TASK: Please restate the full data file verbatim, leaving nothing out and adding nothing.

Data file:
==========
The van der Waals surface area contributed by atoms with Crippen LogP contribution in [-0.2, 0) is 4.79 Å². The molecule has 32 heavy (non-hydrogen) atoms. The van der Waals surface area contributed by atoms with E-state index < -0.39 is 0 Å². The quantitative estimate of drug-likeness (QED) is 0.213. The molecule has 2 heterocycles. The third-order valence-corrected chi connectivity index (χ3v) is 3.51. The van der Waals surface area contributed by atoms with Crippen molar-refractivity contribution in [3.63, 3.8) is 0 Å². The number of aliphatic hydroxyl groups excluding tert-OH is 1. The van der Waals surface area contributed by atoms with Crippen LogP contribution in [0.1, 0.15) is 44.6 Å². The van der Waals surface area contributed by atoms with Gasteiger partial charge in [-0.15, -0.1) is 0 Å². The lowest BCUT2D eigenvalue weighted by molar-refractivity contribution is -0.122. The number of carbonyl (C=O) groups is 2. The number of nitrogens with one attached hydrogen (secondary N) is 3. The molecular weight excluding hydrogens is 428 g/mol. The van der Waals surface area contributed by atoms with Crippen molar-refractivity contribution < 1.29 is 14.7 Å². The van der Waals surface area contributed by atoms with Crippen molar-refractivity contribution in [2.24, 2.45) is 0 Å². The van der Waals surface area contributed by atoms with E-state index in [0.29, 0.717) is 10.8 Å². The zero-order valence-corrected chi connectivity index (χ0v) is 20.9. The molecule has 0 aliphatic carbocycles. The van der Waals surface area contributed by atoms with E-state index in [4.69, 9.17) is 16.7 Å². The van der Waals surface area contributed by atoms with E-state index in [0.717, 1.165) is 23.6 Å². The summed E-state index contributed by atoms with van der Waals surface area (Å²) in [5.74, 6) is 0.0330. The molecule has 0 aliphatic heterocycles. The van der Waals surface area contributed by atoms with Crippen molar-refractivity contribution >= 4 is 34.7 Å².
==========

The van der Waals surface area contributed by atoms with Crippen LogP contribution in [-0.2, 0) is 4.79 Å². The molecule has 32 heavy (non-hydrogen) atoms. The van der Waals surface area contributed by atoms with E-state index < -0.39 is 0 Å². The quantitative estimate of drug-likeness (QED) is 0.213. The molecule has 2 heterocycles. The third-order valence-corrected chi connectivity index (χ3v) is 3.51. The van der Waals surface area contributed by atoms with Crippen molar-refractivity contribution in [3.63, 3.8) is 0 Å². The number of aliphatic hydroxyl groups excluding tert-OH is 1. The van der Waals surface area contributed by atoms with Crippen LogP contribution in [0.1, 0.15) is 44.6 Å². The van der Waals surface area contributed by atoms with Gasteiger partial charge in [-0.15, -0.1) is 0 Å². The lowest BCUT2D eigenvalue weighted by molar-refractivity contribution is -0.122. The number of carbonyl (C=O) groups is 2. The number of nitrogens with one attached hydrogen (secondary N) is 3. The molecular weight excluding hydrogens is 428 g/mol. The van der Waals surface area contributed by atoms with Crippen molar-refractivity contribution < 1.29 is 14.7 Å². The van der Waals surface area contributed by atoms with Crippen molar-refractivity contribution in [2.24, 2.45) is 0 Å². The van der Waals surface area contributed by atoms with E-state index in [0.29, 0.717) is 10.8 Å². The zero-order valence-corrected chi connectivity index (χ0v) is 20.9. The molecule has 0 aliphatic carbocycles. The van der Waals surface area contributed by atoms with E-state index in [4.69, 9.17) is 16.7 Å². The van der Waals surface area contributed by atoms with E-state index in [0.717, 1.165) is 23.6 Å². The summed E-state index contributed by atoms with van der Waals surface area (Å²) in [5.74, 6) is 0.0330. The molecule has 0 aliphatic heterocycles. The van der Waals surface area contributed by atoms with Crippen molar-refractivity contribution >= 4 is 34.7 Å².